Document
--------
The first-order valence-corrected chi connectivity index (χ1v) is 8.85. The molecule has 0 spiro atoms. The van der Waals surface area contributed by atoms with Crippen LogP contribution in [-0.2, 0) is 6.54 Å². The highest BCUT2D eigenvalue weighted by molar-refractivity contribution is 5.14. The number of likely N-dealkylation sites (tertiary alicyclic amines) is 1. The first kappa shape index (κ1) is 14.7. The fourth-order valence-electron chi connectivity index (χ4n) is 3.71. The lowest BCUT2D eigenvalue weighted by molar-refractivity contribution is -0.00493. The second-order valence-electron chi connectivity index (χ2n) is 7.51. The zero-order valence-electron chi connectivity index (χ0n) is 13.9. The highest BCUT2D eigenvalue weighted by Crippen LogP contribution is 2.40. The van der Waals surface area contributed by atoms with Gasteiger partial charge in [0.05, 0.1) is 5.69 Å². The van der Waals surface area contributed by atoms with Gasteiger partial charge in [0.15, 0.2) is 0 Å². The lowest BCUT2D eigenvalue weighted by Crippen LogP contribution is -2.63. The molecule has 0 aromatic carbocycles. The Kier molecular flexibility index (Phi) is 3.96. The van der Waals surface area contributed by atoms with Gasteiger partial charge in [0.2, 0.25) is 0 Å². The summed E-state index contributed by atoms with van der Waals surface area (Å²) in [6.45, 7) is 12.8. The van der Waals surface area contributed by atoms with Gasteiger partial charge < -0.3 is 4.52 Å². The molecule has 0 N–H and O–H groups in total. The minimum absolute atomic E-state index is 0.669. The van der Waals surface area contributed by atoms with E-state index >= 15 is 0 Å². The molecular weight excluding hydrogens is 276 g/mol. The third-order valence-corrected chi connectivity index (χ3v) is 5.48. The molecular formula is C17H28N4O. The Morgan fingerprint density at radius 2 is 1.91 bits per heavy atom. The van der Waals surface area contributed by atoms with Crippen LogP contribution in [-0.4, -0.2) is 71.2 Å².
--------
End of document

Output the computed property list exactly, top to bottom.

The first-order valence-corrected chi connectivity index (χ1v) is 8.85. The molecule has 0 spiro atoms. The van der Waals surface area contributed by atoms with Crippen LogP contribution in [-0.2, 0) is 6.54 Å². The highest BCUT2D eigenvalue weighted by molar-refractivity contribution is 5.14. The number of likely N-dealkylation sites (tertiary alicyclic amines) is 1. The first kappa shape index (κ1) is 14.7. The fourth-order valence-electron chi connectivity index (χ4n) is 3.71. The lowest BCUT2D eigenvalue weighted by molar-refractivity contribution is -0.00493. The second-order valence-electron chi connectivity index (χ2n) is 7.51. The zero-order valence-electron chi connectivity index (χ0n) is 13.9. The highest BCUT2D eigenvalue weighted by Crippen LogP contribution is 2.40. The van der Waals surface area contributed by atoms with Gasteiger partial charge in [0.05, 0.1) is 5.69 Å². The van der Waals surface area contributed by atoms with Gasteiger partial charge in [0.15, 0.2) is 0 Å². The lowest BCUT2D eigenvalue weighted by Crippen LogP contribution is -2.63. The molecule has 0 aromatic carbocycles. The Kier molecular flexibility index (Phi) is 3.96. The van der Waals surface area contributed by atoms with Gasteiger partial charge in [0.2, 0.25) is 0 Å². The summed E-state index contributed by atoms with van der Waals surface area (Å²) in [6.45, 7) is 12.8. The van der Waals surface area contributed by atoms with Gasteiger partial charge < -0.3 is 4.52 Å². The molecule has 0 N–H and O–H groups in total. The minimum absolute atomic E-state index is 0.669. The van der Waals surface area contributed by atoms with E-state index >= 15 is 0 Å². The molecular weight excluding hydrogens is 276 g/mol. The third-order valence-corrected chi connectivity index (χ3v) is 5.48. The molecular formula is C17H28N4O. The Morgan fingerprint density at radius 2 is 1.91 bits per heavy atom. The van der Waals surface area contributed by atoms with Crippen LogP contribution in [-0.4, -0.2) is 71.2 Å².